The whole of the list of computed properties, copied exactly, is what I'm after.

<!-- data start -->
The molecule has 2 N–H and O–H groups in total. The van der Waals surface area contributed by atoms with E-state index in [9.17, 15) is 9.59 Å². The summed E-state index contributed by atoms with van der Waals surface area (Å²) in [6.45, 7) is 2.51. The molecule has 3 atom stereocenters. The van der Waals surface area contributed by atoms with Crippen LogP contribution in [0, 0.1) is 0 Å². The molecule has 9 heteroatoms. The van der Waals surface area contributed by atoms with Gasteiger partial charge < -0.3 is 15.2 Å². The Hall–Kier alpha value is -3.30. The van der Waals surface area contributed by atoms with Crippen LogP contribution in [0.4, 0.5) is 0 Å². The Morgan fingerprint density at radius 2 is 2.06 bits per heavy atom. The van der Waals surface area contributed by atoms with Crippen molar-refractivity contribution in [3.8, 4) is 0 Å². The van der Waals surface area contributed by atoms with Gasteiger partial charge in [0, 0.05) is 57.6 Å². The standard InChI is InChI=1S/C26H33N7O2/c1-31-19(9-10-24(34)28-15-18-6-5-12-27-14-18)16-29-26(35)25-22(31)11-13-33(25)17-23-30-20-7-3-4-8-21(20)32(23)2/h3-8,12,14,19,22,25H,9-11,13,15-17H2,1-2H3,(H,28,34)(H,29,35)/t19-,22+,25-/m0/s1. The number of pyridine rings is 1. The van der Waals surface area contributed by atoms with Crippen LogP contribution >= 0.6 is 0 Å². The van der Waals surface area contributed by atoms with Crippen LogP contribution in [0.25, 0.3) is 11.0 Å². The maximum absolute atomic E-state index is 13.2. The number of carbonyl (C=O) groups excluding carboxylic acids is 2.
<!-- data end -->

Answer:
The molecule has 2 N–H and O–H groups in total. The van der Waals surface area contributed by atoms with E-state index in [9.17, 15) is 9.59 Å². The summed E-state index contributed by atoms with van der Waals surface area (Å²) in [6.45, 7) is 2.51. The molecule has 3 atom stereocenters. The van der Waals surface area contributed by atoms with Crippen LogP contribution in [0, 0.1) is 0 Å². The molecule has 9 heteroatoms. The van der Waals surface area contributed by atoms with Gasteiger partial charge < -0.3 is 15.2 Å². The Hall–Kier alpha value is -3.30. The van der Waals surface area contributed by atoms with Crippen LogP contribution in [0.4, 0.5) is 0 Å². The Morgan fingerprint density at radius 2 is 2.06 bits per heavy atom. The van der Waals surface area contributed by atoms with Crippen molar-refractivity contribution in [3.8, 4) is 0 Å². The van der Waals surface area contributed by atoms with Gasteiger partial charge in [0, 0.05) is 57.6 Å². The standard InChI is InChI=1S/C26H33N7O2/c1-31-19(9-10-24(34)28-15-18-6-5-12-27-14-18)16-29-26(35)25-22(31)11-13-33(25)17-23-30-20-7-3-4-8-21(20)32(23)2/h3-8,12,14,19,22,25H,9-11,13,15-17H2,1-2H3,(H,28,34)(H,29,35)/t19-,22+,25-/m0/s1. The number of pyridine rings is 1. The van der Waals surface area contributed by atoms with Crippen LogP contribution >= 0.6 is 0 Å². The van der Waals surface area contributed by atoms with Crippen LogP contribution in [0.25, 0.3) is 11.0 Å². The maximum absolute atomic E-state index is 13.2. The number of carbonyl (C=O) groups excluding carboxylic acids is 2.